Mae West was diminutive in size but towering in talent and, more importantly, she was an original. Tiny, trash-talking, and attention-grabbing, she pushed on through a seemingly doomed vaudeville career. On onlooker commented, "Mae was more than tough. She believed she was going to be a star the way the guys in the loony bin believe they're Napoleon"
It was this unflagging drive that propelled her through 10 scandalous Broadway plays. Sex, the first and most infamous, in l927, landed her in jail. This inspired one if her famous Mae-isms. When the judge accused her of contempt of court she responded, "But judge, I'm trying to hide it.' When sentenced to 10 days in jail, the indomitable West countered, "But what about my nights?" Mae was a pioneer. She got her material from drag queens, Harlem dancers, and vaudeville. Typically, she pushed the envelope when she wrote The Drag in l927, bragging, "I'm gonna have 40 real life fairies on the stage", which led to more arrests for indecency. Diamond Lil, her first big Broadway success in 1928, featured lascivious lyrics like "I'm a fast movin' gal who likes it slow."
She appeared in and wrote many of her films, whose early success rescued Paramount Pictures from bankruptcy. Her first starring role, in 1933's She Done Him Wrong, was based on Diamond Lil. Mercifully, that film withstood the censorship that diluted her subsequent films. Out of place in Hollywood, she found friends among flappers, queens, and boxers, not the "snooty Hollywood crowd." New York made her; Hollywood destroyed her. In a rare but devastating error in judgment, West turned down Sunset Boulevard because she refused to play a has-been.
Both her stage and film career ended in the 1978 film adaptation of her 1971 play, Sextette, featuring an 85-year-old, deaf Mae toddling through this surreal movie playing an irresistible siren, which prompted a critic to say she "looked like a plump sheep that had been stood on its hind legs and smeared with pink plaster." Undaunted, Mae launched a cabaret career in which she surrounded herself with young musclemen who frequently had to lift and move her around the stage in her 20-pound, jewel-encrusted dresses and impossibly high platform shoes.
Claudia Shear's Dirty Blonde was conceived by director James Lapine, who contacted Shear to write it after seeing her successful one-woman Off-Broadway show Blown Sideways Through Life. Dirty Blonde focuses on the relationship between Jo and Charlie (Shear and Kevin Chamberlin) as a pair of self-proclaimed losers obsessed with Mae West, who meet on West's birthday at her gravesite in Queens. These present-day scenes, which are the better part of the play, are juxtaposed with biographical vignettes from West's early career and a fictionalized glimpse of her last days in Hollywood.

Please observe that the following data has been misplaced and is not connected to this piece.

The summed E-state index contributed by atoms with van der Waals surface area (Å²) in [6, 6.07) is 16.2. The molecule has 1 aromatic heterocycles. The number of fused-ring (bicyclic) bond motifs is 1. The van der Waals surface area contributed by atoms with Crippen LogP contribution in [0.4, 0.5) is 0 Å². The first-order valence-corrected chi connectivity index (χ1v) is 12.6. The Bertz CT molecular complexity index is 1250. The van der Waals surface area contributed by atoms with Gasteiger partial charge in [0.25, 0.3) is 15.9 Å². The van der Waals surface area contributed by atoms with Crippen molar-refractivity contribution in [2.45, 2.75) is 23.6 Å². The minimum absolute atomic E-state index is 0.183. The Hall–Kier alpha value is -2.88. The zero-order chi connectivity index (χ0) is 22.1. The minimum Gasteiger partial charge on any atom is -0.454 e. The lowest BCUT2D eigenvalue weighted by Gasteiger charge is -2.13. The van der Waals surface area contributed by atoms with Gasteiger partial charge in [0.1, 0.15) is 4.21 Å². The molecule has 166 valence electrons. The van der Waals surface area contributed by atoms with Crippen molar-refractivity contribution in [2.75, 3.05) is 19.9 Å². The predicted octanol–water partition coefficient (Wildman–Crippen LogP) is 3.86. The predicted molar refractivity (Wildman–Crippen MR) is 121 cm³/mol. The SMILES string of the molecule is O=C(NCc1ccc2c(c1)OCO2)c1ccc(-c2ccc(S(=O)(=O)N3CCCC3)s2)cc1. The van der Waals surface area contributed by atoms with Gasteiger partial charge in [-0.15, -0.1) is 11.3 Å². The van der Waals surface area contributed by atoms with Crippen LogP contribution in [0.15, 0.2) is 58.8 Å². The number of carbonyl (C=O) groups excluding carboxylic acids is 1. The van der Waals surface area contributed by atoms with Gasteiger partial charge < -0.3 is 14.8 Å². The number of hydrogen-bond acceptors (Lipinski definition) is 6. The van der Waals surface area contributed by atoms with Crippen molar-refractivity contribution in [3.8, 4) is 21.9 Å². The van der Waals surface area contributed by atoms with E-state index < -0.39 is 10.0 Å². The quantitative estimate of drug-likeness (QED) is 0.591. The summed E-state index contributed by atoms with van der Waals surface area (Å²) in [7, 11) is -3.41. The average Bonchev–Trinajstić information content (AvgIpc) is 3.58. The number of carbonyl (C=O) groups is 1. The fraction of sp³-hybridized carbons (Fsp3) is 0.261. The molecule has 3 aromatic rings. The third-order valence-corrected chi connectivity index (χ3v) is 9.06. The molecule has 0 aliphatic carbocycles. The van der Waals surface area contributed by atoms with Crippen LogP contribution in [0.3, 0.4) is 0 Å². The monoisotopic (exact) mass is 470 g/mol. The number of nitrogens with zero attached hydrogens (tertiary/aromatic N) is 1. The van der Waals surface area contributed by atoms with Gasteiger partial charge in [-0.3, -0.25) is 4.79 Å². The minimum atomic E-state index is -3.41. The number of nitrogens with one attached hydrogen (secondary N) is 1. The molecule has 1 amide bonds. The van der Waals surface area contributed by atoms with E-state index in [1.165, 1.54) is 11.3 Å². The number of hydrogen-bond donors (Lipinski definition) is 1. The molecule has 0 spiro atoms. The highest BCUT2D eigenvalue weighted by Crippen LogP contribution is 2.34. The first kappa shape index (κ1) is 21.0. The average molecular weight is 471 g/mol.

Like West, Shear is a self-made woman, having created her own niche in entertainment when she didn't fit the norm. However, a friend who worked with Mae West on her nightclub act noted how tiny she was, teetering around on platform shoes. Claudia Shear is anything but, and therein lies the chief problem in this slight fare. A scene in which the director of one of her films observes, "You have an unusual quality. It's sex, Mae. You reek of it," is hard to reconcile given Shear's image. One wonders whether Shear the writer might not have better served sacrificing Shear the performer in favor of, say, Nancy Anderson, who brought the house down with her portrayal of Mae in the musical Jolson.
But Shear cannot be faulted as writer. Her script is so immersed in the spirit of its title character, it's hard to determine where Mae's words leave off and Shear's take over. In seamless cuts between the historical Mae and her ardent admirers, the fans are given such bon mots as, "She's my teenage fantasy. My mother's revenge"; "She didn't look young, but she didn't look old either. She looked sort of un-old"; and "Tequila--the heroin of alcohol." In which appears to be an autobiographical role as Jo, the secretary/wannabe actor, Shear quips, "I'm not married, and the worst of all, I don't keep a nice house. You say the word 'art' in my family everyone thinks you mean my uncle." One senses the loneliness of both Jo and Chamberlin's Charlie, a quality common to celebrity-obsessed fans.
The show sits comfortably in Douglas Stein's simple, versatile set, nicely enhanced by David Lander's lighting. Aside from critics and Tony voters, Dirty Blonde's audience seems largely made up of non-judgmental Mae West fans ecstatically receiving whatever is delivered onstage. The two young men next to me sat perched on the edge of their seats, lapping up every line. For the uninitiated, Dirty Blonde is less fulfilling. West was a magnetic, charismatic person, but one never feels that here. Lavishly laced with her lewd one-liners, the script relies on them to project a sense of her when there was so much more one could tell. However, in true show-biz fashion, Dirty Blonde leaves you wanting more. This might be rectified by the soon-to-be-produced Come Up 'N See Me, a pure, light, raucous musical of Mae's life with 20-plus wonderful songs embellished by Mae's wit.
Mae West died in l980, at 87, of natural causes. When asked how she thought the world would respond when she died, she said: "The world will be shocked." Surely, whether she is looking up or down on Broadway, she will be enjoying a great big appreciative laugh!
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